The directive from the Malaysian Palm Oil Board (MPOB) to mills in the Sarawak not to accept fresh oil palm bunches (FFB) from smallholders, especially those from estates in dispute, will cause thousands of native landowners to suffer heavy financial losses.
“The losses can run into the millions of ringgit that these helpless farmers have invested in their lands,” Borneo Resources Institute Malaysia (Brimas) executive director Mark Bujang said today.
Hundreds of thousands of hectares of oil palm estates are now in dispute between native landowners and joint-venture companies that are taking them over.
To-date, about 400 native customary rights (NCR) land cases, involving many of these oil palm estates, are before the court.
Commenting on the MPOB directive, Mark (left) said: “For now, the villagers from Long Tuyut, Sungai Pelajau, Logan Bunut and Long Teru, Tinjar in Baram and villagers from Kampung Lebor in Serian are crying foul over the directive to oil palm buyers and mills not to accept fruit bunches from these villages.
“The villagers from the four villages in Tinjar have planted and have been supplying oil palm bunches from their NCR land, but just because they are currently in a legal dispute with Boustead Pelita Tinjar Sdn Bhd, MPOB refuses to buy their oil palm.
“Boustead Pelita Tinjar is a joint-venture (JV) company between Boustead Holdings from Peninsular Malaysia and Sarawak government agency, Pelita, and they have taken over a number of NCR lands.
“The villagers in Tinjar are not happy that MPOB is playing ‘judge and executioner’ by penalising the villagers before any decision is made in the court of law.”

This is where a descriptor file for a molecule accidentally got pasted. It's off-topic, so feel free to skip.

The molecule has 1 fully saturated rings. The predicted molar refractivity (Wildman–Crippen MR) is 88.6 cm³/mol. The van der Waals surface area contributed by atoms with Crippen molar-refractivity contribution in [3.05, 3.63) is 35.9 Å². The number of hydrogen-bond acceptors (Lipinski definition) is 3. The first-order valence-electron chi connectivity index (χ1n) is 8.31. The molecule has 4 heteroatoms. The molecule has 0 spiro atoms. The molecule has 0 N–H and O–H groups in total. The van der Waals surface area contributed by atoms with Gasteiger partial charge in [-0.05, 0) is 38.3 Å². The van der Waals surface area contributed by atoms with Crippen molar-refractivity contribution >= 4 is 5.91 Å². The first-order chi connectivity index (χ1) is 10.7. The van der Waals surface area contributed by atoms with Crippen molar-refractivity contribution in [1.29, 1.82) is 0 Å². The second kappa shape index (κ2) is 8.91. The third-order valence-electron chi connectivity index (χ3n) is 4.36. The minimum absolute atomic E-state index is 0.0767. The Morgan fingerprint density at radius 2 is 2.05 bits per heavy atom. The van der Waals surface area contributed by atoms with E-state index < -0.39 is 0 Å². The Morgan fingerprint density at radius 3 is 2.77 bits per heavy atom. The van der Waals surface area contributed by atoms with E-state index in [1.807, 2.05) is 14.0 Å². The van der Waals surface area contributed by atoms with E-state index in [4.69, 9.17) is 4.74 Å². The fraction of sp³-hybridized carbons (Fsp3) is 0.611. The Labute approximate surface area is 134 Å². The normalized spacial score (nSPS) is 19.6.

Villagers too slam Palm Oil Board
Meanwhile oil palm farmers Litus Jau from Logan Bunut and Adi anak Ajok from Long Tuyut in Baram have slammed MPOB for its action.
Litus said: “MPOB is making allegations that we are stealing fresh oil palm fruit bunches from the company, without any proof, and therefore telling the oil palm mills not to buy our produce.”
Adi asked MPOB not take sides and to be professional, adding that “MPOB is treating us like criminals”.
Meanwhile, the villagers from Kampung Lebor in Serian are also crying foul over MPOB’s action to suspend their smallholder farmer licences, which allows the village cooperative, Koperasi Lebor Baru Serian Bhd, to sell fresh oil palm fruit bunches.
At a news conference in Kuching, the head of the village cooperative, Jengga Jeli, said he received a show-cause letter from MPOB on July 26.
The letter demands an explanation as to why his smallholder farmers’ licence should not be suspended or revoked for “stealing oil palm fruits” from another joint-venture company, TH Pelita Gedong.
The villagers of Kampung Lebor took their NCR land dispute case to court and won their case in the High Court in Kuching, and subsequently at the Court of Appeal after TH Pelita Gedong appealed.
The courts have already declared the land as NCR land belonging to the villagers of Kampung Lebor and that TH Pelita Gedong was trespassing.